We don’t have to remember all 15 variables by heart; various chapters of this book will address them in smaller combinations. A small dose of these variables makes a difference in memory. Consider popular decks available on We can tell which ones influence others’ memory because people act on what they remember. Good decks stay on people’s minds long enough for them to “act” by sharing, liking, downloading, commenting, or embedding them in other sites. I analyzed a sample of the most popular SlideShares of 2015. The top 50 SlideShares contained, on average, 9 of the 15 memory variables, and 39.7% of the slides were categorized as “intense,” i.e., containing at least 7 of the 15 memory metrics that we can control. The SlideShares that utilized intense slides 40 to 60% of the time had roughly the same outcomes (i.e., shares, likes, downloads, comments, and embeds) as SlideShares that utilized intense slides 80 to 100% of the time. This means that we don’t have to work so hard on making every single component in communication materials intense. A small dose of these variables can still lead to action.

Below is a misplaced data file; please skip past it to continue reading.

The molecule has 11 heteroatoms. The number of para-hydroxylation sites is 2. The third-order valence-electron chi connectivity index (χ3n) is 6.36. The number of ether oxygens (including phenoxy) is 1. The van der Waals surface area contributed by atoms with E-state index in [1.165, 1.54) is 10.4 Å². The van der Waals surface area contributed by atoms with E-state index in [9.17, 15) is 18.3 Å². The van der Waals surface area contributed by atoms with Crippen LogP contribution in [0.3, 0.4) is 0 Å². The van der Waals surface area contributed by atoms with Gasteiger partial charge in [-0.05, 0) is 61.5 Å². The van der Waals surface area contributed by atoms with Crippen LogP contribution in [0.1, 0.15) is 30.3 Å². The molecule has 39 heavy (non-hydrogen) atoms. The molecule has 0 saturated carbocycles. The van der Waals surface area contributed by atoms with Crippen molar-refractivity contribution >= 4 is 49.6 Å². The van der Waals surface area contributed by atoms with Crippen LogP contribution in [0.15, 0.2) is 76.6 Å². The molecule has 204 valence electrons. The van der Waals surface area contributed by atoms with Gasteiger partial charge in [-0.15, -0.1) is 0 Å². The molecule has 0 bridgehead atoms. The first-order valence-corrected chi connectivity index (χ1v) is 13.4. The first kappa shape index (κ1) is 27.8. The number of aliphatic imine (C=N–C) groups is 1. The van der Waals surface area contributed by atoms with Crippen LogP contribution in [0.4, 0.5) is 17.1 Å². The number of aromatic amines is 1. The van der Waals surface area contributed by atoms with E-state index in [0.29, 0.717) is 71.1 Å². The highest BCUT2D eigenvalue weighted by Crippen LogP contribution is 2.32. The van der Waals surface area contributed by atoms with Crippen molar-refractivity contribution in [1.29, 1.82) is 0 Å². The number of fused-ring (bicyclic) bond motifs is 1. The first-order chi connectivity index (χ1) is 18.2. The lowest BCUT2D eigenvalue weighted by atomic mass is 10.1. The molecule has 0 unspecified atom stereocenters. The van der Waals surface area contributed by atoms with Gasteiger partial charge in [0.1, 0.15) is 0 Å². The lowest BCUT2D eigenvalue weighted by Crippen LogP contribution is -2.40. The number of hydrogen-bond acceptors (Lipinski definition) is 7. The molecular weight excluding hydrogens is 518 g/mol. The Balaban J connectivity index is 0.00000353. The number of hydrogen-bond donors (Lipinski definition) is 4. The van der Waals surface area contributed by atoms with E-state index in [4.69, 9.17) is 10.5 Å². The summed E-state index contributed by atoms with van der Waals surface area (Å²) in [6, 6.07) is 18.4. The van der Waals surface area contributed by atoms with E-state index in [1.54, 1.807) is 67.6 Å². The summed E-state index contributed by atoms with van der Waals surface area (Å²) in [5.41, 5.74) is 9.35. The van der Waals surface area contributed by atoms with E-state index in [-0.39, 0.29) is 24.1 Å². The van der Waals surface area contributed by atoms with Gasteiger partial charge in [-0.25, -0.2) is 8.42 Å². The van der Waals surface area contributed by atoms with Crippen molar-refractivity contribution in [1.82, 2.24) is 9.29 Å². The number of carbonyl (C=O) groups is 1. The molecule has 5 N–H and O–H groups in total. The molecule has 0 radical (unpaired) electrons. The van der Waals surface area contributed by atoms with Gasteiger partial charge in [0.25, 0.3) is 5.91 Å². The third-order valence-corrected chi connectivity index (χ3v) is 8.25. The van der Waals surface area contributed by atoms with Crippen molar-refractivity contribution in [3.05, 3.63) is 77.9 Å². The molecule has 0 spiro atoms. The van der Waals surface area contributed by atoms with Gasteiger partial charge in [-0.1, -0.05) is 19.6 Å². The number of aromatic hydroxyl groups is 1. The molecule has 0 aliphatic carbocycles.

Memory needs sidekicks.

David Walsh could have built MONA anywhere in the world. He could have chosen New York, for instance. But he contends, “If this was New York we’d probably get a lot more visitors but have a lot less impact. So it would be drowned out by what I once described as the scream of cultural bland. There is so much going on [in New York] that no one would notice that this was interesting. It’s like eating chocolate after you eat a jelly bean.”

We often start creating content from a place of abundance. To avoid the temptation of including too many stimuli, set a framework and then decide the degrees of distinction within that framework (more about this in later chapters). When there is a framework, let’s say a set of slides in a PowerPoint presentation, some items can become distinct relative to their “neighbors.” Scientists call this salience. Items with less salient neighbors will be more distinct than items with more salient neighbors. This view challenges the belief that the beginning and ending of a sequence are always more memorable than what happens in the middle. It is possible that the beginning and ending of a sequence are salient because of their privileged position: no neighbors on one of the sides. However, you can rescue any middle in your communications (presentation, blog, e-mail, marketing campaign, training program) if you establish a framework first and then determine neighboring items around the ones you want to make memorable.